A former governor of Imo State, Emeka Ihedioha, told the Supreme Court on Wednesday that its January 14 judgment that sacked him and declared Hope Uzodinma of the All Progresives Congress the duly elected governor of the state was obtained by fraud or deceit.
He added that the apex court was misled to give the judgment.
Describing the judgment as a nullity, he asked the apex court to set it aside.
Ihedioha’s position was contained in an application which he filed before the apex court on Wednesday.
The application filed by Kanu Agabi (SAN) on behalf of Ihedioha and the Peoples Democratic Party, was brought in pursuant of Section 6 (6) of the 1999 Constitution as amended and Section 22 of the Supreme Court Act 2004.
The application was supported with an affidavit sworn to by a lawyer, Uchenna Njoku.
A seven-man panel of the apex court led by the Chief Justice of Nigeria, Justice Tanko Muhammad, had on January 14 unanimously declared Uzodinma of the APC winner of the March 9, 2019 governorship election and the validly elected governor of the state.
Justice Kudirat Kekere-Ekun, who read the lead judgment, ordered that the certificate of return issued to Ihedioha be immediately withdrawn. She directed that a fresh certificate of return should be issued to Uzodinma.
In alleging fraud, however, Ihedioha and the PDP claimed that Uzodinma and his party fraudulently misled the apex court into holding that 213,495 votes were unlawfully excluded from the votes they scored in the governorship election held on March 9, 2019.
They said Uzodinma admitted under cross examination that he was the person, and not the Independent National Electoral Commission, who computed the result that gave him the 213,495 votes alleged to have been excluded from his total votes in the election.
They added, “The fraudulent nature of the additional votes was demonstrated by the fact that the total votes cast as shown in the first appellant/respondent’s computation was more than the total number of voters accredited for the election and in some polling units more than the total number of registered voters.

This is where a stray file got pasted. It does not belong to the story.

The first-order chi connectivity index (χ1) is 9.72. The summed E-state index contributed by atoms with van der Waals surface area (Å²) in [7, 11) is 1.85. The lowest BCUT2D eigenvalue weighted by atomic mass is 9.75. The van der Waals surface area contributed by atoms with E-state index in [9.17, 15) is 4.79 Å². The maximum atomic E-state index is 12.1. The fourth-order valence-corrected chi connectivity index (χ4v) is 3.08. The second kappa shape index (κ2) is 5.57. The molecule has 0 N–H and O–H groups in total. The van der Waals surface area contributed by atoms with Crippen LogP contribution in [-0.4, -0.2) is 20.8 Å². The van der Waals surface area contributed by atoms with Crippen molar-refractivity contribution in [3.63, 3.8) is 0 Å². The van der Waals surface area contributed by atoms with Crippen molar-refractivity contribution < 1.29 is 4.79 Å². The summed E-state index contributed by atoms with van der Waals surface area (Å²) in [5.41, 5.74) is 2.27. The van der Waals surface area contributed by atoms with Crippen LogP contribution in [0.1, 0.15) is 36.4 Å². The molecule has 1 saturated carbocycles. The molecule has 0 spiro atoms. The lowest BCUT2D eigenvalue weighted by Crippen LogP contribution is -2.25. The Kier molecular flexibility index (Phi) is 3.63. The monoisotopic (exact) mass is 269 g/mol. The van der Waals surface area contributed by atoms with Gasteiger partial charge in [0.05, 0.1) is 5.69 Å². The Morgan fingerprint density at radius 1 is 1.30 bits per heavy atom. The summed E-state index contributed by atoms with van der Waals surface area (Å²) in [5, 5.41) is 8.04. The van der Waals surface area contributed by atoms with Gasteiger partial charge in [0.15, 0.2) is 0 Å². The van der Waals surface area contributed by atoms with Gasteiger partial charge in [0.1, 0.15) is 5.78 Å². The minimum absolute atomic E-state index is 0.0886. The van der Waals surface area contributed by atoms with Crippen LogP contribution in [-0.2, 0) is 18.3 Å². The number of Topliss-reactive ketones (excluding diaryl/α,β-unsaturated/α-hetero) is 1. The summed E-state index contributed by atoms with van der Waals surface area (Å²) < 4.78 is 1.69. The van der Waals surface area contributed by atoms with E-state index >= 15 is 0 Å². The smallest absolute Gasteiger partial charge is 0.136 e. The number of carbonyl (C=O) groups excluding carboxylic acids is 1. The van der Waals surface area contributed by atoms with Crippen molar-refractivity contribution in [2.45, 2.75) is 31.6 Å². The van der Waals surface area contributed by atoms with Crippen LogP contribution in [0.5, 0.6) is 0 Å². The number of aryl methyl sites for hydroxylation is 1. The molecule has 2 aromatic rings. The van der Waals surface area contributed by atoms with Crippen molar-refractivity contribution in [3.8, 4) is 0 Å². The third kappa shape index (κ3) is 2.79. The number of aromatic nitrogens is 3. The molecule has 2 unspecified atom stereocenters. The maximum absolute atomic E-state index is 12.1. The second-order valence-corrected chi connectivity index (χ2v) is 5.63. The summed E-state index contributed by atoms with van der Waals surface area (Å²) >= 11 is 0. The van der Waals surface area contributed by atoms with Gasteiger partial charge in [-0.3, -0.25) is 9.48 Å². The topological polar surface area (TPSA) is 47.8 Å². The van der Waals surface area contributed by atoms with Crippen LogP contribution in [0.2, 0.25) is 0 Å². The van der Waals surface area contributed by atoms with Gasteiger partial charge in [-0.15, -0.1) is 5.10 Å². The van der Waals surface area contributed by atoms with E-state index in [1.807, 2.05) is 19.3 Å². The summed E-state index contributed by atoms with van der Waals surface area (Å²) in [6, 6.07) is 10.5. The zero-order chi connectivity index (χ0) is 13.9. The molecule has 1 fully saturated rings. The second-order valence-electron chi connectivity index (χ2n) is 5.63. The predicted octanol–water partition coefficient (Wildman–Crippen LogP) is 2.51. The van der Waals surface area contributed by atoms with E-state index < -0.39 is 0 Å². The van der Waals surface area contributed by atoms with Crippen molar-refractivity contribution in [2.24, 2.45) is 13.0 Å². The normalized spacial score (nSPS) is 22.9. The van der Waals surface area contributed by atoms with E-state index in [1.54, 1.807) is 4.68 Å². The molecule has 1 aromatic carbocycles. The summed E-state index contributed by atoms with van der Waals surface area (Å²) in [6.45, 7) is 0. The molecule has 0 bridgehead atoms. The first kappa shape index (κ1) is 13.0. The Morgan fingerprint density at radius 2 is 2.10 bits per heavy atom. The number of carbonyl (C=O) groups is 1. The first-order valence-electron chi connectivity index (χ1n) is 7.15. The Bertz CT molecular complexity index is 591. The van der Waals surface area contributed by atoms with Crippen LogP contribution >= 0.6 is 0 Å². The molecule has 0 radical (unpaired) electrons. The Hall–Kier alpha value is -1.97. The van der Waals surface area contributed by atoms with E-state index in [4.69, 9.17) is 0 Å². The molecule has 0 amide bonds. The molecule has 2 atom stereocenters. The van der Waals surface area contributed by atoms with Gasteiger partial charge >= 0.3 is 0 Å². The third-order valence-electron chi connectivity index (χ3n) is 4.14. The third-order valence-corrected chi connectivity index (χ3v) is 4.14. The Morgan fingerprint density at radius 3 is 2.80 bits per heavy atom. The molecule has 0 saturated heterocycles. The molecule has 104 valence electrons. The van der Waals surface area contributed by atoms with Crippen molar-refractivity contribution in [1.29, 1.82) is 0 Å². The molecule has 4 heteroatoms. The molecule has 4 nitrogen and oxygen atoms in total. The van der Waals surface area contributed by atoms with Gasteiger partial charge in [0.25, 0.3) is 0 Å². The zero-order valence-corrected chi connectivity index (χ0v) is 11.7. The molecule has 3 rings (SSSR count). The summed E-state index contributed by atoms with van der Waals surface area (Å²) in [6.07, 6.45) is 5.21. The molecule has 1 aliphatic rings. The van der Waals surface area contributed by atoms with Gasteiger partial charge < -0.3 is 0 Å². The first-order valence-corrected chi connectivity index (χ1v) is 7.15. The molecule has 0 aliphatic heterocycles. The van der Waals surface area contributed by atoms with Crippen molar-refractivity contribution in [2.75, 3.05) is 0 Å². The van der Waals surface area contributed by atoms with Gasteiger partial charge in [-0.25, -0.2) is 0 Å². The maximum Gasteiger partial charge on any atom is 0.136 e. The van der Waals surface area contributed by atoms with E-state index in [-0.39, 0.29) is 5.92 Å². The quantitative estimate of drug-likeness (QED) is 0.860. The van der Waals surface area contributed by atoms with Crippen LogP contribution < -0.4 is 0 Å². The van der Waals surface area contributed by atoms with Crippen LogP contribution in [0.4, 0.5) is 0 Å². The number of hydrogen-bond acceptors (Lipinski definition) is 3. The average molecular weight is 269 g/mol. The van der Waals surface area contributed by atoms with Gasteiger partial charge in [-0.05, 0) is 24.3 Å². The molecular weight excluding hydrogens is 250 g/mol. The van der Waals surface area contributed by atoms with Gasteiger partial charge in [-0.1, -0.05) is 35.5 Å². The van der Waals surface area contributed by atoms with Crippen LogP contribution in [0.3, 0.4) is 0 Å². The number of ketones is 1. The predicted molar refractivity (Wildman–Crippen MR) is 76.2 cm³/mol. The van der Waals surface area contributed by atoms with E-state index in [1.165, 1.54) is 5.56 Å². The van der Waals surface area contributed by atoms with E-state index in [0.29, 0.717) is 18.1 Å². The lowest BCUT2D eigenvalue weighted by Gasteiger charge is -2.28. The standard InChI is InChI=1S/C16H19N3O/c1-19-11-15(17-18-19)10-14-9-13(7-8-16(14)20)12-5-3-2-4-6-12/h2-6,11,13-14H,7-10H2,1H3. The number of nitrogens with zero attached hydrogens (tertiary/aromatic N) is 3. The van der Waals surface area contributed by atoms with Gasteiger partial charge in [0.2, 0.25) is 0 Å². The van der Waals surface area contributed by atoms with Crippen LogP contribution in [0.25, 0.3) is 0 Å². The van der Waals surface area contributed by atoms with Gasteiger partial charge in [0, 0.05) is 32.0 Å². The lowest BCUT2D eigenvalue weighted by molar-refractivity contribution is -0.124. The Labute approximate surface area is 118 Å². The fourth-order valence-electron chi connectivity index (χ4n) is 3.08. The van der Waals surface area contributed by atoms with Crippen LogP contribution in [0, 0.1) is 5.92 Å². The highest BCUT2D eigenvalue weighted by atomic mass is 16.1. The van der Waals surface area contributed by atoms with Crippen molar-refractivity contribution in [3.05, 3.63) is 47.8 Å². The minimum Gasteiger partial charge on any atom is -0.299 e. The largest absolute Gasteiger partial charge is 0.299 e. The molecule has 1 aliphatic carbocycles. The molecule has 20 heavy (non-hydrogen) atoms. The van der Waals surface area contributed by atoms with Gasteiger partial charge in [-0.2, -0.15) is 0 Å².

“The fraud was also demonstrated by the fact that the result computed by the first appellant/respondent showed only the votes of the first applicant and the first appellant/respondent without specifying the votes scored by the other 68 candidates who participated in the election.”
They further argued that the judgment sought to be set aside was a nullity in that it was given per incuriam.
They said by Exhibit A1, the total number of voters accredited for the election was 823, 743 while the total valid votes cast was 731, 485.
The inclusion of 213, 695 votes for the first appellant/respondent, they argued, made the total number of votes cast at the election to be more than the total number of votes accredited for the election.
The applicants also, among other grounds, argued that the judgment of the Court of Appeal dismissing Uzodinma’s petition as incompetent continues to subsist as the appeal against that decision was not considered by the apex court.
Justice Kekere-Ekun had ruled that with the addition of the excluded votes to the earlier declared final results, Uzodinma polled the highest lawful votes with the required spread of votes in the state.
Practical Considerations to Negotiate an Enforceable Joint Operating Agreement in Civil Law Jurisdictions (Netherlands: Kluwer Law International, 2020) By Professor Damilola S. Olawuyi, LL. B (1st Class), BL (1st Class), LL.M (Calgary), LL.M (Harvard), DPhil (Oxford), Professor of Law and Deputy Vice-Chancellor, Afe Babalola University, Ado Ekiti, Nigeria, www.damilolaolawuyi.com. & Professor Eduardo G. Pereira, LL. B (Brazil), LL.M (Aberdeen), PhD (Aberdeen),www.eduardogpereira.com
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